If you have food allergies and such, it’s important to use this when ordering. Note that the word 빼 (ppae) has a strong pronunciation sound at the beginning, which doesn’t exist in English.
Do you have wifi here? –
Do you have wifi here? (formal) –
Most restaurants, cafes, and main areas in Korea have free public wifi.
Please give me _____ – _____ 주세요 (juseyo)
Whenever you are requesting something, you may want to add this to the sentence. You can substitute different words into the blank. Many words you may already know because they are derived from English words. That makes learning them easy; all you need is to get the pronunciation correct.
This one –
If you don’t know the name of the item you want, you may point to it or touch it and use 이것 (igeot) to specify it.
How much is this? –
If you are shopping at markets or street shops, there are not always prices laid down on the items, and you will have to ask and haggle for them specifically. Knowing the Korean numbers will help. You can learn them here.
Please give me a discount –
It is getting less and less prominent to haggle in Korea, but if you go to Namdaemun and Dongdaemun’s markets, you may still get lucky enough to get a discount.
Can I pay with a credit card? –
While most Koreans opt to use their cards when paying instead of cash, it is good, especially in tiny stores and restaurants, to double-check if that is a payment option.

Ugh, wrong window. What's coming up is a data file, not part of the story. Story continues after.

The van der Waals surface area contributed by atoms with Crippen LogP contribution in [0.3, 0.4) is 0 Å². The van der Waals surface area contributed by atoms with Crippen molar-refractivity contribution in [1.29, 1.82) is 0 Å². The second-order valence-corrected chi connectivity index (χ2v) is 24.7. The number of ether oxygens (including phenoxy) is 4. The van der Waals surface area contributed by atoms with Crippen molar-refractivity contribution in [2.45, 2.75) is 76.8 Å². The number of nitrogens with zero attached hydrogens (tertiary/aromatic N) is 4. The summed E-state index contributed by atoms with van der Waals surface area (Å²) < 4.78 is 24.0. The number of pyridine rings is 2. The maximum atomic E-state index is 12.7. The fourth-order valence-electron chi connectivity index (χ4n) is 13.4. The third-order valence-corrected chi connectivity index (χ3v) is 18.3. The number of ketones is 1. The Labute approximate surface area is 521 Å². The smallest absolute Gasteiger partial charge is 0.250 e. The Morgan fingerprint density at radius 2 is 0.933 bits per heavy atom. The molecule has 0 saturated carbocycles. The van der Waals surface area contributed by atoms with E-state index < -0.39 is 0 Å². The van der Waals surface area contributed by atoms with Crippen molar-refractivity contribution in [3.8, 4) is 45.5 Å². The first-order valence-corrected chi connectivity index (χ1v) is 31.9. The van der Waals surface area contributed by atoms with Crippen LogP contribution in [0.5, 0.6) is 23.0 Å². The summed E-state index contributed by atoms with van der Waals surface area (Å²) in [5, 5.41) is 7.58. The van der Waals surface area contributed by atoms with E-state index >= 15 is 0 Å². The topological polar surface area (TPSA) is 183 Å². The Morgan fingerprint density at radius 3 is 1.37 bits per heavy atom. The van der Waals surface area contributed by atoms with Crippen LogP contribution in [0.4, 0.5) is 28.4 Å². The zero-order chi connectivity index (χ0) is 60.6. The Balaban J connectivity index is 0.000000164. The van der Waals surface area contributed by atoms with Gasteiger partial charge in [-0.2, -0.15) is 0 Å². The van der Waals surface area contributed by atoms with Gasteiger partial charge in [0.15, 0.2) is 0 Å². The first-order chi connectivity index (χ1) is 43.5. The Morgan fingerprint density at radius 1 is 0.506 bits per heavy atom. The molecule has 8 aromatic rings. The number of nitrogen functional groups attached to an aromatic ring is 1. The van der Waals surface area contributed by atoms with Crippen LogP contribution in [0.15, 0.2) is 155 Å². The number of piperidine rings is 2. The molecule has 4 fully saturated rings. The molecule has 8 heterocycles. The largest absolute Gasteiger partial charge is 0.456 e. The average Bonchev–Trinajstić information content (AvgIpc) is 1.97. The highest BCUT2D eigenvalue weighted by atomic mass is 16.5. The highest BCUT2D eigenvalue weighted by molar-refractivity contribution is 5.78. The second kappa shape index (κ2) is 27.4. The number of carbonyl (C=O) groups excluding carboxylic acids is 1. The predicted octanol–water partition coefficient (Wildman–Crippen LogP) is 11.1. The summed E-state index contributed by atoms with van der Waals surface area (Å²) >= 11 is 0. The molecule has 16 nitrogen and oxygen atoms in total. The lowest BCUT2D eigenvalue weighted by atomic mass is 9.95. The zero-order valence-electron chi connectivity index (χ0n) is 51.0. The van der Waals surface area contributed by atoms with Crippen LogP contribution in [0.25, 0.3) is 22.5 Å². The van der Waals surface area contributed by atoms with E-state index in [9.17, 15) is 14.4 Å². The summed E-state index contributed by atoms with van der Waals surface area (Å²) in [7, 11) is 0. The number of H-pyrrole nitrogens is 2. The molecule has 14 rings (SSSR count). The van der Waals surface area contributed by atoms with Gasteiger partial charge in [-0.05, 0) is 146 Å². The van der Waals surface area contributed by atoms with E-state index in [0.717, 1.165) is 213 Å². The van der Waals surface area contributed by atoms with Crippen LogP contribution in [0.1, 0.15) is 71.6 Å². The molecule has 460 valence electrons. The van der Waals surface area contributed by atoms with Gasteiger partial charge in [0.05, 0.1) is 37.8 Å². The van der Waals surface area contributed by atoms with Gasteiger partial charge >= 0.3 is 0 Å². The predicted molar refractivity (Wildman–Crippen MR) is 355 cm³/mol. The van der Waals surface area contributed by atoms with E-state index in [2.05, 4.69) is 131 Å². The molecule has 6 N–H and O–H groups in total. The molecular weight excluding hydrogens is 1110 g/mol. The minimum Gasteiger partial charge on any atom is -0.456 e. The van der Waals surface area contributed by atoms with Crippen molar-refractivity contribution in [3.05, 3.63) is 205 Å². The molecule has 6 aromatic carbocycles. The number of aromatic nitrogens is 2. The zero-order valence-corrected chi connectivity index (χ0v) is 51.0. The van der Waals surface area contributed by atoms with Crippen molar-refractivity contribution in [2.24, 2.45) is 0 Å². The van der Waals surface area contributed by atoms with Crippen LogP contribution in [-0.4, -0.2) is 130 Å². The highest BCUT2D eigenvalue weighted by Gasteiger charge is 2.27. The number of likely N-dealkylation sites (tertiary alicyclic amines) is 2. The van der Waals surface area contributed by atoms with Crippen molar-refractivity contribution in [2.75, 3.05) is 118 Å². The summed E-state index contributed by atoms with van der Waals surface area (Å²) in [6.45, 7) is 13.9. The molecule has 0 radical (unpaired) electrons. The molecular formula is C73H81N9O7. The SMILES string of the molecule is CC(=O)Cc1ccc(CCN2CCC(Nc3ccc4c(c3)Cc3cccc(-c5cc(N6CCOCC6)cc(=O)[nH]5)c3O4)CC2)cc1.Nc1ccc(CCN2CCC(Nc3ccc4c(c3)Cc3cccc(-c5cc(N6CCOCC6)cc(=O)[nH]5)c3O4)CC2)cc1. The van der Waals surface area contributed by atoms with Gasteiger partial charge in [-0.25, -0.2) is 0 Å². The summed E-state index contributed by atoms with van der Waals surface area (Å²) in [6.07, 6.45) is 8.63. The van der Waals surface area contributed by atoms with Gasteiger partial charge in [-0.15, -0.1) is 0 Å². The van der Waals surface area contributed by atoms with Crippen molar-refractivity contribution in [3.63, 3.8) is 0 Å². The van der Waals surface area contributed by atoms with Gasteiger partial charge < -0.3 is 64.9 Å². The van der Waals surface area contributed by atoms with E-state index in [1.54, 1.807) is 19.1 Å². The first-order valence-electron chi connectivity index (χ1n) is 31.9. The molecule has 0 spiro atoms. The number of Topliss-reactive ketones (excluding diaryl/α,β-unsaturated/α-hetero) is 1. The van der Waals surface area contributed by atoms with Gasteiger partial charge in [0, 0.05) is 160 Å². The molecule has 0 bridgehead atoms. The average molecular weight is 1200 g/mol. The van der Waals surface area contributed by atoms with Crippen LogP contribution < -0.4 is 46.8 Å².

These are useful phrases to study for your trip to Korea. Although Korea is a safe country, it’s always good to be prepared for emergencies. It’s easy to
It’s an emergency –
Call the police –
Where is the nearest police station? –
I have a headache –
Please take me to the hospital-
I need a doctor –
I don’t know –
I don’t understand –
I can’t speak Korean well –
Do you speak English? –
Please speak slowly –
Please repeat that for me. –
If you liked this and want to learn more Korean, then head over to our guide here: https://www.90daykorean.com/learn-korean/
We also have a structured online Korean language course that will teach you how to have a 3-minute conversation in the first 90 days.
Now that you have this survival Korean in your repertoire, you’re ready for your South Korean adventure! We hope you have an amazing trip.
What survival Korean would you like to know? Let us know in the comments below!